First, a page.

By way of parable and explanation, Jesus tries to teach Simon about what matters in the Kingdom of God.
As was the case with the woman, it begins with recognizing our sinfulness, our inability to live right, our deep need for God’s grace and mercy… our terrible poverty when we pretend to be our own masters in life. This is important because it opens up our hearts and minds to receive what we need to make our lives whole.
What matters in the Kingdom of God is that we grasp the all-important truth that in Jesus there is immeasurable and unconditional love and complete forgiveness… power that brings growth, healing and joy to our shallow and shattered lives.
What matters in the Kingdom of God is letting God’s Spirit fill our hearts with love and gratitude so that our thoughts and actions come to reflect the love and grace of our creator.
The Kingdom of God… the realm of God’s life-giving power and will… had laid hold of the woman of the city. We don’t know the details of her experience, but we do know that it filled her with deep love and gratitude and amazing courage and boldness. It enabled her to cross rigid class boundaries… to do what others would never have dared to do because she realized that above and beyond anything else in this world, what mattered was the power and love of God active in her life. It empowered her to choose life over shame and self-destruction. And that is an amazing thing.
There is so much to learn from today’s Gospel lesson. It helps us understand how the Kingdom of God works in our lives and world. It shows us what it looks like. It reminds us that we who follow Christ are no longer slaves to the values and prejudices of the cultures, classes or circumstances from which we come. Rather, the Gospel sets us free to break boundaries and answer Christ’s call to new life… and in the interest of new life… to go where we’ve never gone before and to be who we’ve never been before.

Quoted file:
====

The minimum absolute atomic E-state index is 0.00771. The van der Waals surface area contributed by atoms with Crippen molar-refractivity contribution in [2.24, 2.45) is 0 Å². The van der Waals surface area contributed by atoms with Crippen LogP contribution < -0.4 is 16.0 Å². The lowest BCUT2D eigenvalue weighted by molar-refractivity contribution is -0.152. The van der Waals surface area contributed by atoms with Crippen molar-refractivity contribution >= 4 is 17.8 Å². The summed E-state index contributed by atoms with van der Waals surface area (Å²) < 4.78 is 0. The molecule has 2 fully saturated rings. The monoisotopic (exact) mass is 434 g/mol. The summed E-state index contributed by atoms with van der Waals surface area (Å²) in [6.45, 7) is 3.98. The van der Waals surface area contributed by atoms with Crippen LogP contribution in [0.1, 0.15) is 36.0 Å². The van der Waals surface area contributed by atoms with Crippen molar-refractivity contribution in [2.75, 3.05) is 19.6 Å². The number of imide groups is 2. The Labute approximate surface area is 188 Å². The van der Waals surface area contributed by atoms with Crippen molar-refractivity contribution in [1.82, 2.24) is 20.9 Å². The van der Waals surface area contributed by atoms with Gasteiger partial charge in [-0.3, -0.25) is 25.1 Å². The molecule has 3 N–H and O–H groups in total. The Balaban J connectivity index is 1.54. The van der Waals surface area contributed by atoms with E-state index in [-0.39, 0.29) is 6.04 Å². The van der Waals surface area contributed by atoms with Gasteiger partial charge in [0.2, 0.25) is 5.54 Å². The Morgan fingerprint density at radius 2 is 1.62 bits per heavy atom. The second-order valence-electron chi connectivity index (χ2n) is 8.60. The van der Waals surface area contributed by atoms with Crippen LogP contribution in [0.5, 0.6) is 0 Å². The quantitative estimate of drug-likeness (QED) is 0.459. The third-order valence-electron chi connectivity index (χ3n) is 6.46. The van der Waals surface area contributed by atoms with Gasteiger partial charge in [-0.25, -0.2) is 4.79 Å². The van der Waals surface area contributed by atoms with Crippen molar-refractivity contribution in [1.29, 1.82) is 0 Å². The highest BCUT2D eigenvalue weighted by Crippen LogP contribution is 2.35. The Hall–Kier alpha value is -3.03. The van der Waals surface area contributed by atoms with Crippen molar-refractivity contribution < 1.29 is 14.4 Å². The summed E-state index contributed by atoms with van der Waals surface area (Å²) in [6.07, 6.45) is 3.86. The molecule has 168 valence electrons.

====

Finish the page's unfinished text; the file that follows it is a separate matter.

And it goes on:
Look around you. Look at us. This is what the Kingdom of God looks like. This is what the Kingdom of God does. It brings together people from many different walks of life… from very different worlds… different experiences. Where else would this group of people ever come together in fellowship… if not around the table of Christ’s feast of grace?
When the Kingdom of God is on the move, people very different from each other are drawn together… worlds collide… boundaries and limits are shattered… new life is found… new brothers and sisters are made… strength, hope and freedom are born out of bondage, despair and weakness.
That is what happens in the Kingdom of God. Christ called and welcomed the woman of the city into this world. And she came. He calls and welcomes all of us as well.